My goal at Skyrun became to be the first runner to the top of Avoca peak, 2700m above sea level. When I reached this point without anyone in sight, my next goal was to enter and leave Balloch before anyone else arrived. When I reached both these goals, my goal shifted to move over the Wall before my competitors could spot me. With the steep gradient of the well-known Balloch wall it was almost impossible to achieve this, as every competitor can see almost 30 minutes forwards and backwards. The jeep-track from Edgehill has always been my Achilles hill and this is where AJ and Lucky quickly closed the gap and I could spot them with less than a kilometre behind me. This gave me enough of a fright to set my next goal to be first to the Turn, which I managed with renewed motivation. At this point I increased the gap to 25 minutes, but was severely dehydrated. I was at no point at ease here as I know that at Skyrun an hour can be gained or lost in this last 20km. All I did was to keep any competitor out of sight and knew that if I can reach Hallstone’s peak first, I have a very good chance to become the 2016 Skyrun Champion. I will never forget how dehydrated and exhausted I was when I ascended this final brutal climb. Every step of Skyrun was worth it, every minute of my race was blessed by God to the end without even one stumble of my foot. He did make my feet like a mountain rheebok and carried me through the heat of the Skyrun hell!
Many top guys aimed to be on top of the podium, but there can only be one winner. This year it was me, next time it might be someone else, but one thing is certain, trail runners are a family: We race competitive, but we celebrate together like friends. I have huge respect for the athletes who I raced against and will most likely see them on the top of the podium at Skyrun soon, because they also never give up.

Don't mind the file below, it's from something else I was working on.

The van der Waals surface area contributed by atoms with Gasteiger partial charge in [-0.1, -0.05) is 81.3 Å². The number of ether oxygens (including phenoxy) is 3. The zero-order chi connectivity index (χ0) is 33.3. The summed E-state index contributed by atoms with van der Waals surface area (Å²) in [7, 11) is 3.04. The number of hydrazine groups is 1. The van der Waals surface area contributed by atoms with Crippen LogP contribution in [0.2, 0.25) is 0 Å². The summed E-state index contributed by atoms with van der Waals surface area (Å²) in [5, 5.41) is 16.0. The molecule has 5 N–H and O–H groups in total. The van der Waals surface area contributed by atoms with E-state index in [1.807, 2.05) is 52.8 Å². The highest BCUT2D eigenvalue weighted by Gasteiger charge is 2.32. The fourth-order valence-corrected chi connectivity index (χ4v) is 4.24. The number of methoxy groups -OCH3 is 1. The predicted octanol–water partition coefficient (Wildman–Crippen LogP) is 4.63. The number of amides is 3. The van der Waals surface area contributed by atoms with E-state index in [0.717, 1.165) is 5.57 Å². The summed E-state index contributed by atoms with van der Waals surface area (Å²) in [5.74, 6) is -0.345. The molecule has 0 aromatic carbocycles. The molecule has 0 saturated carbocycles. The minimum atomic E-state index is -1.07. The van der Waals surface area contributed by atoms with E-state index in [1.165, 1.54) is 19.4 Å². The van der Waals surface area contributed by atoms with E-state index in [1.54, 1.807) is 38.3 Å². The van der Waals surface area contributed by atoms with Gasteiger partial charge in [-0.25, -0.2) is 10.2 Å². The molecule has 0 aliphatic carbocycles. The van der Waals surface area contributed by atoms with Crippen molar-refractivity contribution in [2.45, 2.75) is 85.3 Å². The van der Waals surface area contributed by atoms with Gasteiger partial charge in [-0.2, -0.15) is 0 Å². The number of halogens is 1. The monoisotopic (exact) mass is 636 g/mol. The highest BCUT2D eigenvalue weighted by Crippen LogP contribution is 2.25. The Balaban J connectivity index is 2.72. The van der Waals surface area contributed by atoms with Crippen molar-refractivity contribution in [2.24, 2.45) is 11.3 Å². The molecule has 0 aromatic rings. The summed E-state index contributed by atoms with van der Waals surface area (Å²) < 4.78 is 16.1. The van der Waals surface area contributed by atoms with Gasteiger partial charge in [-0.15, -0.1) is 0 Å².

The highlights of my race:
Spotting a bearded vulture flying low over my head at “Old faithful stream”
Having Landie Greyling as my support crew,
Seeing the most glorious sunrise,
Running the first 30km with Ryno Griesel,
Making a gap in the first km without planning it,
Seeing many of my friends finishing the race,
Seeing the camera crew so many times with their words of encouragement,
Having the Salomon team manager supporting us,
Taking a stupid line ending up cliffed-out, on a ledge with my calf in spasm while the camera man, Bruce Viane moves effortless on the other side of the fence,
The taste of Nuun hydration on a hot day like Saturday,
Licking ice cold water from a rock on the Bridal path,
Crossing the finish line as the Skyrun Champion,
Once again I appreciated what an event like Skyrun means to runners. We come to this race to test our best gear against the extremities of the weather’s menu, we come to finish off our year of trail racing, we make new friends, but most of all we come to do soul searching in the remoteness of the mountains.
I take my hat off to the following people whom deserves huge respect: Pure Adventures for organising this event fluently and effectively. The farming community, for their involvement, land and marshal support. To my wife Landie Greyling, being a super supportive second. To the media crew, Craig, Kelvin, Brett, Bruce, Sven, top photographers who have great love for the mountains and the athletes. To my strength coach Ronel Nattrass, and training group Vicky van der Merwe to assist me to be the best with limited time to train. To my work, Chill Beverages allowing me to work remotely with events. No my sponsors, Salomon, Buff, FormFunc & Humanscale, Extreme lights and Activepatch4u for providing me with the best gear to withstand the challenging conditions. Thank you to my nutrition sponsors, Nuun hydration which effectively maintained my hydration throughout the hot-as-hell Skyrun, IamSuperbar for sustained healthy energy and Hazz coffee for my caffeine shot before departure.
I am blessed and humbled by the number of messages I’ve received during the race of family and friends tracking and praying me all the way to the finish